The more I read, it became clear that a distinctive trait of the writing of these young men was that they wished to be taken as political and philosophical. And to some extent they were such things —  they just weren’t very smart. Hribal tries to invoke Hobbes, Lenin, and Caesar in defense of his future stabbing. Dylan Klebold, Harris’s accomplice at Columbine, adopted the posture of the remote spectator on human affairs, saying, “Yet, the actions of human beings interest me, like a kid with a new toy.” Klebold seems to desire being seen as possessing a strong, hardened intelligence that places him above his peers — to me it reads like a feeble attempt at Nietzsche’s aristocratic tone. Similarly, Eric Harris understands Columbine as the logical consequence of his schoolboyish nihilism, writing, “There’s no such thing as true good or true evil, it’s all relative to the observer. It’s just all nature, chemistry, and math,” then goes on to explain how this justifies indiscriminate murder.

    Crude political thought is consistent throughout these writings — Eric Harris conceived of his violence as “kick-start[ing] the revolution” and Seung Hui Cho, the Virginia Tech shooter, thought that his act would “reverberate throughout every home and every soul in America,” and in this way “inspire the Innocent kids that you [i.e. his enemies] have fucked to start a war of vendetta.” The indiscriminate character of the attacks is supposed to assure its transmission by the media, the influence of their writings, and therefore the shooter’s revolutionary potential.

    In light of these aspirations, the problem with psychological and sociological accounts is not only that they are insufficiently specific as explanations — for the question always remains with the psychological or sociological account, why didn’t the mass of other people faced with these conditions (isolation, anger, bipolar disorder) do anything? — but also that they foreclose the possibility of a richer response: when one understands school shootings as partially the product of ideas, the possibility of responding to them with ideas opens up. Though we have tended to call for reduction in guns and increases in therapists as a way of combating this ideological violence, one may also respond to ideas with countering ideas. In my experience teaching teenagers with similar (though less extreme) views and dispositions — teenagers with philosophical aspirations — it has proven very productive to take them up on their sense of self, to ask them, “Alright, young genius, let’s have it out. What do you think and why?” Their thoughts, like that of these school shooters, seldom hold up to scrutiny.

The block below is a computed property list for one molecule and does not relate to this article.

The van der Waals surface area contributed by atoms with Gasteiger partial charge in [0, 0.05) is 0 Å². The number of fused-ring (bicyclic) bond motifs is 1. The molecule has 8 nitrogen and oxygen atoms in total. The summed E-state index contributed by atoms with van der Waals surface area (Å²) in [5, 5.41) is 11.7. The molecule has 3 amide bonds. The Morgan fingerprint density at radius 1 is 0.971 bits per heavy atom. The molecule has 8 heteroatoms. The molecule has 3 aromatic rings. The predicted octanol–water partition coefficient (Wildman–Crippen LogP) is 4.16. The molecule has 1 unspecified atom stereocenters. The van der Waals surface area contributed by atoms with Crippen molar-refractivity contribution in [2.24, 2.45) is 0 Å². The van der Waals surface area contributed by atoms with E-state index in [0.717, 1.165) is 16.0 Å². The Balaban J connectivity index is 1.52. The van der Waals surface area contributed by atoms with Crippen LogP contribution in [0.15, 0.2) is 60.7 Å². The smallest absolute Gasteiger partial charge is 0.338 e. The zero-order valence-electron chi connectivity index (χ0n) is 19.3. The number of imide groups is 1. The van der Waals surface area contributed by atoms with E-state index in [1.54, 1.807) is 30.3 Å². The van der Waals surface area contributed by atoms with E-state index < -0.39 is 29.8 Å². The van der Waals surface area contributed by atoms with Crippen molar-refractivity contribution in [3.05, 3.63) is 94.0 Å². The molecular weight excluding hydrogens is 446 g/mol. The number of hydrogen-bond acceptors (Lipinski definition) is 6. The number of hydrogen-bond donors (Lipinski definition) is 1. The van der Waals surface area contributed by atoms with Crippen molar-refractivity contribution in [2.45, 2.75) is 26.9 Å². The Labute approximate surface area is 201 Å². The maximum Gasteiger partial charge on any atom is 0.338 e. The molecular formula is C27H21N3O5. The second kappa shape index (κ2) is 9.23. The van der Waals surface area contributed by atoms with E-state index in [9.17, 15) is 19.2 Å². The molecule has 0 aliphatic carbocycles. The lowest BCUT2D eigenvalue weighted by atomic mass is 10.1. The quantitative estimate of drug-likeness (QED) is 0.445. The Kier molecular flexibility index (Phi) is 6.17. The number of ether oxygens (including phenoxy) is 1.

Moreover, those who take themselves to be exceptionally reasonable, as most school shooters do, ought to be particularly responsive to refutation. Confronted with refutation, it becomes difficult for this kind of entitled, ambitious, ridiculous, and ignorant young man to continue to understand himself as this hyper-rational Übermensch. Considering that shooters so frequently understand their murders as a way of declaring their seriousness and exceptional intellect — or, as Eric Harris put it, “genius,” as Elliot Rodger put it, “To show the world [his] true worth,” and as Hribal put it, “his art,” etc. — then treating would-be shooters as thinkers could actually address two problems at once. To do so would mean both meeting a need to be treated as thoughtful that, having gone unfilled in their eyes, led to their decision to announce their brilliance violently, and, one hopes, rebuking some of the horrible ideas undergirding their killings.